Things went soon from bad to worse. The new team management changed frequently (Vanderpleyn for instance went to Coloni) and brought a lot of disorder. Worse was to come; Streiff was paralysed in a testing accident in Brazil before the 1989 season.
He was replaced with Gabriele Tarquini, who surprised with some great performances in the first half of the season. He was very close to the points in Monaco and Phoenix but retireing in both races. The things went better in Mexico, where he finished sixth and scored his first point. But after this highlights, the team was never able to be as competitive again.
In the second part of the 1989 season, the team had to prequalify - a task that was nearly never achieved by Gabriele Tarquini and Yannick Dalmas. Within the summer months, there were strong rumours that AGS would soon use a new W12 engine developed by the French designer Guy Nègre. This strange MGN (Moteurs Guy Nègre) machine saw the light of day in late 1988 and was tested in an old AGS chassis in the summer of 1989. It was clear that AGS was not related to these tests; they were completely private attempts by Nègre. The engine never found its way to a Grand Prix but it was announced to be used in a 1990 Le Mans car called Norma M6. That car was presented but never raced.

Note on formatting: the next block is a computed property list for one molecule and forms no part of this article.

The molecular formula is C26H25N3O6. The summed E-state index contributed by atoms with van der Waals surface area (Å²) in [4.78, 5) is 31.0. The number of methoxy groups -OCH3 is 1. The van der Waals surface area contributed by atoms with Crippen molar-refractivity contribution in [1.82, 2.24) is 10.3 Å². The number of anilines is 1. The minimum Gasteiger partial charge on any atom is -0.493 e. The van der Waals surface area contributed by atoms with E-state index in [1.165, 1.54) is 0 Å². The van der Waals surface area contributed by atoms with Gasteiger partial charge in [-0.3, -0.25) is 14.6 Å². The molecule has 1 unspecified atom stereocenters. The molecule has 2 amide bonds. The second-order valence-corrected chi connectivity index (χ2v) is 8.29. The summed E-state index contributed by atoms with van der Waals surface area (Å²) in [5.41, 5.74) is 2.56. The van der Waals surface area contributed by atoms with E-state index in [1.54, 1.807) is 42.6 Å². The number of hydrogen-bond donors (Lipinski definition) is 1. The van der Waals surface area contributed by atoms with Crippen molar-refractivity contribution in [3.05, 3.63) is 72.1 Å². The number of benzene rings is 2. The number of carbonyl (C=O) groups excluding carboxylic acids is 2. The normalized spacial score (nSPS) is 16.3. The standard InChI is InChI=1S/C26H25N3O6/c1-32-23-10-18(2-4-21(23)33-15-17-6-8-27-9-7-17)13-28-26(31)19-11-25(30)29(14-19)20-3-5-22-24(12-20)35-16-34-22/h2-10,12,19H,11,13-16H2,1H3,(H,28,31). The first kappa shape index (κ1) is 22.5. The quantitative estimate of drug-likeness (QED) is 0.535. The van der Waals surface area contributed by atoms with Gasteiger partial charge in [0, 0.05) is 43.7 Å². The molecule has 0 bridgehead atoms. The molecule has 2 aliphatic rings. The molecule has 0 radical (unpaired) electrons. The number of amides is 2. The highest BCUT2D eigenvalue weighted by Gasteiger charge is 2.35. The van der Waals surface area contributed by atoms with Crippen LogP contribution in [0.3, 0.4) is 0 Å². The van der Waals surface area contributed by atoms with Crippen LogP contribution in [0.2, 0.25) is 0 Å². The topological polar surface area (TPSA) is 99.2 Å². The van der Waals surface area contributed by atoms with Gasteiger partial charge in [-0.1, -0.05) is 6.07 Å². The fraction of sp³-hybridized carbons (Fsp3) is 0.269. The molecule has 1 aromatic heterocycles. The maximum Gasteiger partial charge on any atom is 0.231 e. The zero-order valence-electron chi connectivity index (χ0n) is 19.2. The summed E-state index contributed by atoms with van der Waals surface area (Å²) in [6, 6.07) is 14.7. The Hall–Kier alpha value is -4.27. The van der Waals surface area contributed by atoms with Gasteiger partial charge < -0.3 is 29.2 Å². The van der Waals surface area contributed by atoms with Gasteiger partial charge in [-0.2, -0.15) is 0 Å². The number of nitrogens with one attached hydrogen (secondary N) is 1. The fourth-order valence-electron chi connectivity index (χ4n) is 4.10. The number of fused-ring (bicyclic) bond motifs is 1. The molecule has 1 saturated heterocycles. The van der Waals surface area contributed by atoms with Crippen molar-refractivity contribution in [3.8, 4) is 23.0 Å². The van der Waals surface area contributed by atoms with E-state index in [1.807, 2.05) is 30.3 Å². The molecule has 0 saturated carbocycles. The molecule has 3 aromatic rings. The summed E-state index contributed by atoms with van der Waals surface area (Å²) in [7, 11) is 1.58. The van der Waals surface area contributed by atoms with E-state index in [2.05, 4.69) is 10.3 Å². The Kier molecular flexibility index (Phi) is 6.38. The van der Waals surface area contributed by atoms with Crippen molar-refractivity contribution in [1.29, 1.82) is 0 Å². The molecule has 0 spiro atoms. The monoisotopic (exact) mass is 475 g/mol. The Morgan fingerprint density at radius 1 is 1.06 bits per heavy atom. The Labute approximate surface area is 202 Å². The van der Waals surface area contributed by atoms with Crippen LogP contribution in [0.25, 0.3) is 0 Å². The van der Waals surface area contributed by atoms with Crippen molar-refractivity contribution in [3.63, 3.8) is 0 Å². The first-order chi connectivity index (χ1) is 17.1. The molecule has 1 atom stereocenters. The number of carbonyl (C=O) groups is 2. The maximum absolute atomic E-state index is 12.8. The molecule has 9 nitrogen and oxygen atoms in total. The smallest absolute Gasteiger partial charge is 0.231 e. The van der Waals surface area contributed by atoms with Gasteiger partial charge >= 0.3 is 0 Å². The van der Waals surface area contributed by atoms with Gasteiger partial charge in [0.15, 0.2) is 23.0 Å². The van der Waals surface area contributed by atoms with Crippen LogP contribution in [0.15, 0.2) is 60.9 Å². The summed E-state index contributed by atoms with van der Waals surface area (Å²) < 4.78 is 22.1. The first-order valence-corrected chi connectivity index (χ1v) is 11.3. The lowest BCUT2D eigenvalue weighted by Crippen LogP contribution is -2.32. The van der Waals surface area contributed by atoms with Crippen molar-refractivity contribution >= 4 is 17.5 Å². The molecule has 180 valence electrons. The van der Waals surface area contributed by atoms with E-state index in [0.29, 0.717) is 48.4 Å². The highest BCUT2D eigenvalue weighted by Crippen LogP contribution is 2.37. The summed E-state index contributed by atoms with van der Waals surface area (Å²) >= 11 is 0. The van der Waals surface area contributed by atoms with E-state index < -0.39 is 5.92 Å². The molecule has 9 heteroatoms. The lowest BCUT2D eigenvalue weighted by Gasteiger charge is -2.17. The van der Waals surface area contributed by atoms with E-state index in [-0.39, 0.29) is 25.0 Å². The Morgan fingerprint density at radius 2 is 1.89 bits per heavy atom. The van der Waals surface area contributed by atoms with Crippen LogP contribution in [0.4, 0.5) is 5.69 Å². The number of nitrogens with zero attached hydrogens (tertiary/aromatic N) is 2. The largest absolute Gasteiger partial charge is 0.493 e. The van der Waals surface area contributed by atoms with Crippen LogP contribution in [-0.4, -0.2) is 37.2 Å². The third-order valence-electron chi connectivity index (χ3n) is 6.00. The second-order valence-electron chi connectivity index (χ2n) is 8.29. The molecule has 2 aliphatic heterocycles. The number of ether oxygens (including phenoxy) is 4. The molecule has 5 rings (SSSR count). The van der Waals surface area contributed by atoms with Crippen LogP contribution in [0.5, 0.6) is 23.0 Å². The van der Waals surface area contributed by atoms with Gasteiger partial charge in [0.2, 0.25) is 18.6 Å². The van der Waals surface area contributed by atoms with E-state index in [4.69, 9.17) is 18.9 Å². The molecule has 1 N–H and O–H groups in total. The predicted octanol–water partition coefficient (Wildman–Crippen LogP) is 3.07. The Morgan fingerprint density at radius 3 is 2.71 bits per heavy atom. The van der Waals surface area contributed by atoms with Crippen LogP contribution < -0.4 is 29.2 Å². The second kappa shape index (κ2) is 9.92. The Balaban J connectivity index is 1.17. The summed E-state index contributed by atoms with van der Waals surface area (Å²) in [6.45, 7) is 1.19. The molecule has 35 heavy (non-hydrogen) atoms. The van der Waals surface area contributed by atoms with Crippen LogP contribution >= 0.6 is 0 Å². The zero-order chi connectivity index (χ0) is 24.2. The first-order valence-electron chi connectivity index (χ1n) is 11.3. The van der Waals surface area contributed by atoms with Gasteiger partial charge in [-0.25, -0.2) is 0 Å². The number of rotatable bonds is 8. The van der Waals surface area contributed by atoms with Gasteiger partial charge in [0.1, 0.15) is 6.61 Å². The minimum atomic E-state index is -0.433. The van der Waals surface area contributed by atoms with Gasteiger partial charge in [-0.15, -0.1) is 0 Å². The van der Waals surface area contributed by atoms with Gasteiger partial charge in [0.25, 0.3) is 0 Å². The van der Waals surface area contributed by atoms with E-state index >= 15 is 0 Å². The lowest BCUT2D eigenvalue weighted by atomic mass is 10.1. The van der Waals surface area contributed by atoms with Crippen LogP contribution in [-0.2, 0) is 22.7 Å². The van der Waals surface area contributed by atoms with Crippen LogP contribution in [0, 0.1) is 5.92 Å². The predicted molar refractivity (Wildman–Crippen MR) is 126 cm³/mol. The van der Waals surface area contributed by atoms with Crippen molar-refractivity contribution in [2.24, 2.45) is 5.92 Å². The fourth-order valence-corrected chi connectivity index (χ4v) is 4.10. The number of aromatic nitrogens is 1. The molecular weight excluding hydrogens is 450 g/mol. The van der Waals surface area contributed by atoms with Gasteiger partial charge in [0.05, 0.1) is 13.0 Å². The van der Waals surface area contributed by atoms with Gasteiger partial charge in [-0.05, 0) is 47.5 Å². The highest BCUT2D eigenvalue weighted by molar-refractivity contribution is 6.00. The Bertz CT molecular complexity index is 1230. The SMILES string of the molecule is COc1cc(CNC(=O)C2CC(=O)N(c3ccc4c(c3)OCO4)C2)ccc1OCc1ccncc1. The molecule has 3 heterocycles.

Finally, AGS had to use Cosworth engines again in 1990. That year brought no improvement at all, and by the beginning of the 1991 season the team was obviously close to its end. The team lacked money. (At the first Grand Prix of 1991 in Phoenix the mechanics didn't even have the money to buy lunch.) De Rouvre sold his team to some Italian entrepreneurs, Patrizio Cantù and Gabriele Raffanelli. Both changed little except for the driver line-up (Stefan Johansson was needlessly replaced with newcomer Fabrizio Barbazza) and the colours of the car (which were now blue, red and yellow instead of white). A new car was raced in the early autumn, but by then the team was in rags again, so the Italians closed the doors after the 1991 Portuguese Grand Prix.
AGS survived as a prosperous Formula One driving school (in Le Luc, near Gonfaron). The Garage de l´ Avenir is still in existence, too.